My new friend is quick to point out that they did not do everything right (though they did not cave in to the temptation of bribery which probably would have produced the visa) and they have wrestled with God along the way because of what they felt was injustice. In fact they hold out prayerful hope that they will be able to legally obtain a travel visa but at this time have no idea when that may (or may not!) be. In the mean time they have added yet another (Khmer) son to their family and face the same legal challenges with him that they have with their daughter. At the end of our time I asked him why they had done what they did. He didn’t hesitate with an answer. When faced with a young girl who was at great risk of being trafficked/abused or abandoned it was a ‘no brainer’ for he and his wife. He simply said it would have been morally reprehensible for them to walk away from the situation simply to avoid temporal discomfort (James 4:17). He is quick to say that they had NO idea what they were actually getting into, but the present trial has only steeled their own conviction that God is in control (2 Corinthians 4:17-18). They are sad (and yes frustrated) over their present circumstances at times but rest in knowing that God is at work for their good and his own glory (Romans 8:28)!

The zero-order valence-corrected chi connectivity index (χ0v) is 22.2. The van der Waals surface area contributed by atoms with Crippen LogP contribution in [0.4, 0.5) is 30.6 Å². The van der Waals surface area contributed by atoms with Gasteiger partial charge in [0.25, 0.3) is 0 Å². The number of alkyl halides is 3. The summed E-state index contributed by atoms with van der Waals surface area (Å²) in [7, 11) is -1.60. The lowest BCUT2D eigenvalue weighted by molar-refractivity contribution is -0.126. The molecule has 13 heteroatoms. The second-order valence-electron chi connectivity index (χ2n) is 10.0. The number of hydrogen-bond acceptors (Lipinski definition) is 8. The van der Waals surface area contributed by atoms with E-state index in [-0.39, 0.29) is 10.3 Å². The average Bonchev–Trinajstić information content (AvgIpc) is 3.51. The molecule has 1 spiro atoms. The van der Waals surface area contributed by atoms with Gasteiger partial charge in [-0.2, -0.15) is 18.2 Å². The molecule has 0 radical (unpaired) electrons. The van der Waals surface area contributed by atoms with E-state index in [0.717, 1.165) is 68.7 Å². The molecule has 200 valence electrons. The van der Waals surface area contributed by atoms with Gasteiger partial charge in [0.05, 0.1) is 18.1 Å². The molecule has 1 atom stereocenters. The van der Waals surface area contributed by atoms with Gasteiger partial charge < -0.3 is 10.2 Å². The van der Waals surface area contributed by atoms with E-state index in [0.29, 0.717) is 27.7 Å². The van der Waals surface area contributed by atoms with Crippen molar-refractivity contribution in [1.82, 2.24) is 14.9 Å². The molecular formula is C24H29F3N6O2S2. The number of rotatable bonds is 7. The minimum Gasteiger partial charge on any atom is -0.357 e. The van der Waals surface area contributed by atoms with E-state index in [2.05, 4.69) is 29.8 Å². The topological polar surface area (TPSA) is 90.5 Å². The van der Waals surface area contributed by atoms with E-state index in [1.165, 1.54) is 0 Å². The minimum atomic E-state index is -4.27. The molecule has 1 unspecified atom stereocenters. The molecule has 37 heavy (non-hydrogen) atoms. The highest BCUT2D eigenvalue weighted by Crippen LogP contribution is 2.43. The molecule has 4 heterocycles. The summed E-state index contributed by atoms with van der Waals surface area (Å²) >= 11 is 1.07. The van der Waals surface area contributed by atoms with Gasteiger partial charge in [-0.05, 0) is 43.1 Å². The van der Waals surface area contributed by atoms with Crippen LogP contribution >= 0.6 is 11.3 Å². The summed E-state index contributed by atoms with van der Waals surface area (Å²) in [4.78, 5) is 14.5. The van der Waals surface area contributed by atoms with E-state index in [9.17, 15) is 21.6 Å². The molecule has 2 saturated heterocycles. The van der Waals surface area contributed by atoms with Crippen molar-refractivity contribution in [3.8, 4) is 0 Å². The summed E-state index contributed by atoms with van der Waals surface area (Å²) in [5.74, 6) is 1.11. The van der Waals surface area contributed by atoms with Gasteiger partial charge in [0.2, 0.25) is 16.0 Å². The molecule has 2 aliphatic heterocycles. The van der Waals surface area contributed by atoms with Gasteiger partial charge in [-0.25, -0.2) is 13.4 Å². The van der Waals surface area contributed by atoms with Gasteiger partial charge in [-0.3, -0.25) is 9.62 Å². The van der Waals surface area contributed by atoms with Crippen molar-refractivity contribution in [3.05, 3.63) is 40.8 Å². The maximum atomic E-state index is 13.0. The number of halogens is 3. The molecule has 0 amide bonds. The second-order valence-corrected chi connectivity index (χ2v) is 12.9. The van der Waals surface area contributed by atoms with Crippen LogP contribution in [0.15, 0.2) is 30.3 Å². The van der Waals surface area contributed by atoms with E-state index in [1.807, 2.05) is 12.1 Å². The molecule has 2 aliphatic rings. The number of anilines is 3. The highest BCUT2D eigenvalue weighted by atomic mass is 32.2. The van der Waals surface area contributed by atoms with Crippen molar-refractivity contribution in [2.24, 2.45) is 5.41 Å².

My new friends story is NOT unique. Our teammates, BJ and Andrea, may never return home with their Khmer children. That is a consequence of a righteous choice they made for the glory of God on behalf of their children, made knowing what it might mean and at peace with Christ’s perfect provision and comfort. Perhaps some of you have taken children into your home and they have totally turned your world upside down!! You don’t have to come to Cambodia for that to take place. But what act of love demonstrates God’s adoptive love for us (Eph 1:3-6) more than actually plucking a child from despair and seeing them grafted into your own family? I do know that we cannot make mind bending, Christ centered, God honoring decisions like this if we are only focused on what lies here on this earth. The foundation for such radical choices is in knowing that this planet is NOT our home and we truly are sojourners and aliens.
Keep pressing on with Christ my friends!
In His Bonds,
I John 3:1
“All things are ours by virtue of our adoption, because we are Christ’s and Christ is God’s. There is a world of riches in this, to be the sons of God.” Richard Sibbes